See how the stone is attached: it does not fall out thanks to the cupped petals, holding it in place by the tension on the beadwork. Should one turn the petals of the flower to the back, the stone would get liberated.

Monte Carlo bracelet
The flower bezel above was born from a pear-shaped bezel. Playing with Peyote and Herringbone to create a little cup for a pear, she ended up with this incredible flower-bezel, the Monte Carlo bracelet, and exquisite puffy pear-shaped earrings.

Pear shaped beaded earrings
In the picture on the right below, you can see a bezeled donut hanging from her Swirling Herringbone rope, it is a swirl-bezel. Click on the picture to see a larger image.

This "Herringbone with a swirl" rope is another beautiful result of her explorations. She created this sophisticated design by "adding new stacks between stacks and subtracting stacks on stack".
Marvellous Swirled Herringbone
Necklace with swirling bezel for
the donut.
The swirling effect came as a surprise, she says, but she has since then understood that "the oblique stacks need more space than the frame, and thus a band begins to spiral."
Admittedly this sounds like chinese to me as long as I don't try it myself, but I know that increasing Herringbone is a piece of cake when adding 3 beads at a time... but decreasing...

The blue and green necklace below is made of 6 RAW bezels enchasing square, pointed back crystal stones. The stones have incredible depth and the setting allows light to reflect really well. Huib Peterson, who taught the use of prisms other than cubes in RAW, calls RAW with such prisms Prismatic Right Angle Weave, PRAW. The sides of the bezels here are the basis of heptagon links. Gerlinde's use of PRAW results in connections made with 5 and sometimes 6 beads.
Can you see the star-shaped prisms in blue, adding more interest to the piece?

The clasp is a very long, beautiful CRAW double toggle. Needless to say that it feels like being a princess when putting this piece on.

Last but not least, Gerlinde showed me this super nifty little sample of her zig zag start using different beads in the first row to better keep track of where the decreases have to be made in the next row. Can you see that tiny white paper confetti, which can be torn and thrown away afterwards?

Peyote start of zig zag (or Herringote) with different beads
The threadpath used makes a peyote start for a zig zag much simpler.

Zig zag bracelet with nifty start
Zig zag rings with nifty start
 Left: a zig zag bracelet made with the peyote start and right two little zig zag rings made likewise.

This clever start is described and shared by Gerlinde on Facebook.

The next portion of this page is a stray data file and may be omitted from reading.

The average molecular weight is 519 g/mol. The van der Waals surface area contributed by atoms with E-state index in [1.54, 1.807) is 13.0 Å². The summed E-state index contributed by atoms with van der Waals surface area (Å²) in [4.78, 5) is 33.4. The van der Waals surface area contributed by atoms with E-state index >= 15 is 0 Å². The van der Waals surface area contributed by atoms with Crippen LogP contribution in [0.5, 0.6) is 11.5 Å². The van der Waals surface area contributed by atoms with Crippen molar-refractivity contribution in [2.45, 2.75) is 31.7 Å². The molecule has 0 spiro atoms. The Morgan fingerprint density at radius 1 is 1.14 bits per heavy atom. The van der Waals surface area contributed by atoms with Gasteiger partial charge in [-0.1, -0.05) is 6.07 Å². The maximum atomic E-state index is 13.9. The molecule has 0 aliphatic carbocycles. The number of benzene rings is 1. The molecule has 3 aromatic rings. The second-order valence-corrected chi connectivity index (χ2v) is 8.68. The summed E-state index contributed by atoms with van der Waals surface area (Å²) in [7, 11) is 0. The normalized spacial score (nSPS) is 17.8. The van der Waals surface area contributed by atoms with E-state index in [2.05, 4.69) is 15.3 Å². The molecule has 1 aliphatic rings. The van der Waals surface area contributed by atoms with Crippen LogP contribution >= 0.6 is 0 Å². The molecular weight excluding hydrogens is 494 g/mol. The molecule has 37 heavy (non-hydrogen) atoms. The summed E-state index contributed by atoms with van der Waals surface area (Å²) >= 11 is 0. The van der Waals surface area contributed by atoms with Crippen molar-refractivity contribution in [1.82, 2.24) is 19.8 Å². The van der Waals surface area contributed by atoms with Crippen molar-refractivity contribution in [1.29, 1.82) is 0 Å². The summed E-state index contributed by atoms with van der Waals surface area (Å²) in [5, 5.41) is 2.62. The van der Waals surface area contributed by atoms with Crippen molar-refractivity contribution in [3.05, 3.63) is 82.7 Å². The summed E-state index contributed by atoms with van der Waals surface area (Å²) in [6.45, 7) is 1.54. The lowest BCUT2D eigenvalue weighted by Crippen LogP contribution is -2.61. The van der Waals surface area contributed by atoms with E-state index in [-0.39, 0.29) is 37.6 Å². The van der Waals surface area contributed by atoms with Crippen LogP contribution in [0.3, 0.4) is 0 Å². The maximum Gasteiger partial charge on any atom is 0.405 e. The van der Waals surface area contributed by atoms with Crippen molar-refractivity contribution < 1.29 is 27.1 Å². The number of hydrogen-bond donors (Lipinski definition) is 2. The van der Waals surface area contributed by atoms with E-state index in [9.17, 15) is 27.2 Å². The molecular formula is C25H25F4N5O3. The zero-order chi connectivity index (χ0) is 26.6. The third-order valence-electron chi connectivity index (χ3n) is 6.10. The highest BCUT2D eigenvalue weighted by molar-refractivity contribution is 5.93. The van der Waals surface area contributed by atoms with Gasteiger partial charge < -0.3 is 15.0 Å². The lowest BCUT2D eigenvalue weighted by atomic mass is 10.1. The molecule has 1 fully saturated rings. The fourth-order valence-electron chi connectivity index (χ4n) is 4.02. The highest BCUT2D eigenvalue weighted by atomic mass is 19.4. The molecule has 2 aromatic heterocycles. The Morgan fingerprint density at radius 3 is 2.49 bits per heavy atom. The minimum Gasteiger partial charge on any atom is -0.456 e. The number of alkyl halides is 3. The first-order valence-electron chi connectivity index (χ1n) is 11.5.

Check out her work, her albums are really worth visiting.

Thursday, November 7, 2013

Girl with a black eye

Art does not reproduce the visible; rather, it makes visible. - Paul Klee 18 December 1879 – 29 June 1940

When I was a little girl, I had a fabric puppet with a blue dress and eeeeeeeeeeeeendless legs with red and white striped stockings, brown hair and freckles. I didn't really like this puppet, so long and skinny and far not as lovely as the perfect blonde sweet baby girl doll with the blue eyes which opened and closed and her sweet rose lips, but my dad loved that "Pippi Långstrump" doll. He compared me to her all the time, because I was skinny, tall and had freckles too. I know now that already at that extremely young age I wanted to be another girl...
I didn't realize who or what Pippi was. Only much later did I understand that she was an independent, intelligent, nice, problem solving, always singing, and funny girl, to whom nothing seemed impossible (too strong to be true - but that was a wonderful way to make believe that nothing is impossible). She was a little bit stubborn and sensitive too. My dad certainly put all the chances on my side to become like her. Strangely, without knowing it, and certainly because my dad loved her, I kept this doll in my heart for the rest of my life. I discovered that only recently, when I saw Dee 'Torcherer' Elgie's awesome three-part doll bead..

I had to have her. It felt like me. Like the true me. Fallen apart and put together again, still standing strong, despite the black eye. This black eye is representative of everything one cannot see - Fibro, allergy to light and PTSD. But... that black eye doesn't take away my worth. Standing strong, proud and honest, helping others when I can.

I love myself now. 
It feels good. 
Thank you Dad.

Now I have to find a way to do justice to this little piece of Art.